Japanese Beetle Invasion

Photo: David Cappaert, Michigan State University, Bugwood.org
Photo: David Cappaert, Michigan State University, Bugwood.org

Stunning in their metallic shades of vibrant copper and emerald green, Japanese Beetles might seem like welcome immigrants to our state. However, anyone who has lived in other parts of the country knows how destructive these voracious scourges can be. Until recently, Japanese beetles were unknown in Colorado. Unfortunately, they are now prevalent both in southern Denver and in locations along the Western Slope. It is only a matter of time before they spread southward to El Paso county. Gardeners here can prepare by learning how to identify these beetles and protect their landscapes.

Identification is the first step in controlling pest populations. Since there are a number of indigenous insects that superficially resemble these beetles, close examination is helpful. Japanese beetles have an oval shape, and range from 8 to 12 mm (5/16 to 1/2 inch) long. Their bodies are metallic green, and the wing covers, which don’t quite cover the tip of the abdomen, are a lovely coppery brown. The antennae have lumps at the ends which may spread out into fans. White spots on a black background encircle the abdomen. Most look-alikes are either much larger or smaller, or lack the white spots and/or the green body. If in doubt, the El Paso county master gardener help desk is happy to help. Preserve the insect in alcohol if you can’t bring it in right away.

Photo: Doug Stone, Mississippi State University, Bugwood.org

Japanese beetles lay eggs in the soil; these hatch into larvae in mid-spring. The larvae, or grubs, eat roots in areas of high moisture, and can severely damage plants, especially lawns. Because the white grubs resemble the larval form of many other beetles, they are very difficult to identify. When spring weather warms, the larvae pupate. Adults emerge between late June and the end of July.

Adult beetles feed on leaves, leaving large, irregular holes in the spaces between the leaf veins. While any plant is at risk, they favor lindens, roses, crabapples, Virginia creeper, grapes and beans. Fruit, with its high sugar content, is particularly relished. (Some resistant plants include conifers, lilacs, ash trees, and Euonymus species such as burning bush.)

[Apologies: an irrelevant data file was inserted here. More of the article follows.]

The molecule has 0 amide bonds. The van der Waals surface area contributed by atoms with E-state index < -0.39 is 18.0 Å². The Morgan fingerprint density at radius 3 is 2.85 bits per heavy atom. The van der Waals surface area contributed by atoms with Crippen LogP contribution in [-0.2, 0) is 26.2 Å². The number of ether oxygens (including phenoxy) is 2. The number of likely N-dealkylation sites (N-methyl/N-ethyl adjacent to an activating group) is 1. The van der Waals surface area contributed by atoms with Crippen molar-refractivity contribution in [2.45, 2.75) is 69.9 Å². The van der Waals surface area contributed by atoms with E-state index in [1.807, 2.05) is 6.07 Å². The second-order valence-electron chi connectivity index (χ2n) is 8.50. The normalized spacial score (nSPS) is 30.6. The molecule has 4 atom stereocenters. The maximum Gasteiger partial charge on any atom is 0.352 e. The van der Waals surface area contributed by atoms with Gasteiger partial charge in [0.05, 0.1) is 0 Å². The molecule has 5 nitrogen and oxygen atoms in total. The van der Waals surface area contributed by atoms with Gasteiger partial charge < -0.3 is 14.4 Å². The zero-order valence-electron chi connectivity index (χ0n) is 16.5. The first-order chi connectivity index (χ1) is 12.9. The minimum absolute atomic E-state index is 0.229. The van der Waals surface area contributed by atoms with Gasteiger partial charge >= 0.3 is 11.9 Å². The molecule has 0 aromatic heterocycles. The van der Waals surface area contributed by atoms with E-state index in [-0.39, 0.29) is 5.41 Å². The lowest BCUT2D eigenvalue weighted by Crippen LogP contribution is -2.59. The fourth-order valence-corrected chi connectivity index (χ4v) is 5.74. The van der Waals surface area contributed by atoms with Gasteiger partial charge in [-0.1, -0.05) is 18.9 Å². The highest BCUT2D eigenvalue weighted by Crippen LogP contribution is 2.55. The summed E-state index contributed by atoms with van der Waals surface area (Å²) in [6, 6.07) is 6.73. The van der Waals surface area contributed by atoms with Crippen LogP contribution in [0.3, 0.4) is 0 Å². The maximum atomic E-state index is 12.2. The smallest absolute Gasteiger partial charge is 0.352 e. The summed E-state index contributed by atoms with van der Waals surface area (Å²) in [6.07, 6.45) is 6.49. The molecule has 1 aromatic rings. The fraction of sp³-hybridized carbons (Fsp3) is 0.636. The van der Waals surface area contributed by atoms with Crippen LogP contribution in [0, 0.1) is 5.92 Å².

Control takes advantage of the beetles’ preferences and life cycle. To prevent lawn damage, let your grass get a little thirsty. During the month of July, reduce your watering schedule to one deep soaking every seven to ten days. This won’t harm your turf, and the beetles will seek somewhere soggier to lay their eggs.

If you see adult Japanese beetles in your yard, hand picking can be effective. Covering susceptible plants with netting will keep beetles out. Traps are available, but are only 30% effective. They’re best used for detection, not control.

The best time to treat for grubs is when they are small, during the summer months. Apply a commercial grub control, following the directions on the label. Water well to get the pesticide deep into the soil, where the larvae live. Acelepryn is a non-toxic chemical that kills Japanese beetle larvae, but doesn’t hurt other animals.

Organic options are somewhat limited. While effective in areas with more rainfall, milky spore disease does not control Japanese beetles in Colorado. One biological control that does work here is the parasitic nematode, Heterorhabditus.